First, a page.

Neuromuscular medicine has entered an era of genetic therapy, opening the doors to questions about possible combination approaches and earlier initiation of treatment.
SPINAL MUSCULAR ATROPHY (SMA) has traditionally been one of the most devastating diagnoses to give within a pediatric neurology clinic. The advent of genetically targeted therapies, as well as the rapid expansion of newborn screening in the United States, has dramatically altered the natural history of the disease. A consistent theme emerging from experience thus far in the targeted treatment age is the importance of early diagnosis and intervention, as a more modest response to treatment is seen in those with longer disease duration and more severe symptoms at time of treatment initiation. Ongoing efforts to understand optimal treatment type and timing necessarily include the concept of combination therapies, although there is a paucity of evidence at this time regarding whether such an approach is superior to monotherapy.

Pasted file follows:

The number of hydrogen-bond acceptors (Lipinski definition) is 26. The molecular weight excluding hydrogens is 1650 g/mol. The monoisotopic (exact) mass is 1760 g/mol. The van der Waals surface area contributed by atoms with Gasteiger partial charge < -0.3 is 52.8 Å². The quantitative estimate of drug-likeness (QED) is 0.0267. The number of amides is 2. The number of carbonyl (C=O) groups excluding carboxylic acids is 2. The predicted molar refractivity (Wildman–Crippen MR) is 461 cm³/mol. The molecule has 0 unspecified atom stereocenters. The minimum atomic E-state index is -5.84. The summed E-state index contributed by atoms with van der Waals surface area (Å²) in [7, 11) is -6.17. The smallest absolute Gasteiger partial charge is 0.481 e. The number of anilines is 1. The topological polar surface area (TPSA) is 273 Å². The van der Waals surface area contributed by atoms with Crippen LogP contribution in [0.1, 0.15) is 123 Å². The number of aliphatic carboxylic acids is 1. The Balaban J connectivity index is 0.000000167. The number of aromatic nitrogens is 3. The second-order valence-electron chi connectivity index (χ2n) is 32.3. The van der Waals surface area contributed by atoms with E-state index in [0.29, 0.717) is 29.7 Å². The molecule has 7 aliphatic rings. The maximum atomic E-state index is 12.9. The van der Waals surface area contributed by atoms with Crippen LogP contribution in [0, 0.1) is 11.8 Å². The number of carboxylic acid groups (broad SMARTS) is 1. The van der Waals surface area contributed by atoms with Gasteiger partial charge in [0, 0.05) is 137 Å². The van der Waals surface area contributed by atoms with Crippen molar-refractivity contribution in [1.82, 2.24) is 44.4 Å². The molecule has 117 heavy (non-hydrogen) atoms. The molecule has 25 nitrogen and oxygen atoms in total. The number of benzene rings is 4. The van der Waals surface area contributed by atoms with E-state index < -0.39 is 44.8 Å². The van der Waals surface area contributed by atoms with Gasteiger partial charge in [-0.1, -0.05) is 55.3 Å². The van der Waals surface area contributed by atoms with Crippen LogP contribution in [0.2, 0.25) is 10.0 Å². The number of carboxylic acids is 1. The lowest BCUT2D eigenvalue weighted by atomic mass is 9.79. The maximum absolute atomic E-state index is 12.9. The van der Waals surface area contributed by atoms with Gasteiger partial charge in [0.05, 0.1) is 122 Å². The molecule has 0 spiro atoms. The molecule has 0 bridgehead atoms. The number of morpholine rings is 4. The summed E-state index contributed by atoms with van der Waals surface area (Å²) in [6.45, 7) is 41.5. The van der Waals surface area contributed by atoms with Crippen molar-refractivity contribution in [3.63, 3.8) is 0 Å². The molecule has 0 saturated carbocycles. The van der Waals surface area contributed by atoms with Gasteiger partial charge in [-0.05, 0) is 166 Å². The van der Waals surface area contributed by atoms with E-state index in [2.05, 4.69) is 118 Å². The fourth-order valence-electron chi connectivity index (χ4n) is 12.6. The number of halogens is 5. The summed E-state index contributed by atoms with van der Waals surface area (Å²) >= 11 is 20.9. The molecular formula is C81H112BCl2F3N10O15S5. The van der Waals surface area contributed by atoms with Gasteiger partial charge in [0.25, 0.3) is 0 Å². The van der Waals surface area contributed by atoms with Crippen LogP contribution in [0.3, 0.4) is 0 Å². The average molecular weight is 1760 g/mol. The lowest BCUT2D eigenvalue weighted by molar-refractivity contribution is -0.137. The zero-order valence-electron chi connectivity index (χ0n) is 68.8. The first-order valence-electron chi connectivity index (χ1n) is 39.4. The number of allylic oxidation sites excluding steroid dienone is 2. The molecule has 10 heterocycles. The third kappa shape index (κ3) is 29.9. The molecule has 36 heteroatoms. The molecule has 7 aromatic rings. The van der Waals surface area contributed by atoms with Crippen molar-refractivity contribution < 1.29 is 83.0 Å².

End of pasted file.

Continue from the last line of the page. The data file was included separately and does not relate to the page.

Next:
SMA is caused by autosomal recessive mutations in the SMN1 gene. Approximately 95% of cases are caused by biallelic deletion of SMN1, whereas the remaining cases have at least 1 allele with another type of mutation, most commonly a point mutation, causing SMN1 to be nonfunctional. SMN2 remains active in those with SMA but produces insufficient amounts of survival motor neuron (SMN) protein compared with those produced by SMN1 because of a point mutation in SMN2 that leads to aberrant splicing. Insufficient amounts of SMN protein result in progressive motor neuron death, causing the main symptoms of SMA with progressive weakness, in addition to the lower motor neuron signs of areflexia and fasciculations. In the more severe forms of SMA, bulbar and respiratory weakness also occurs. SMN has multiple roles in various tissues of the body, and the exact mechanism that causes disease is still being studied.1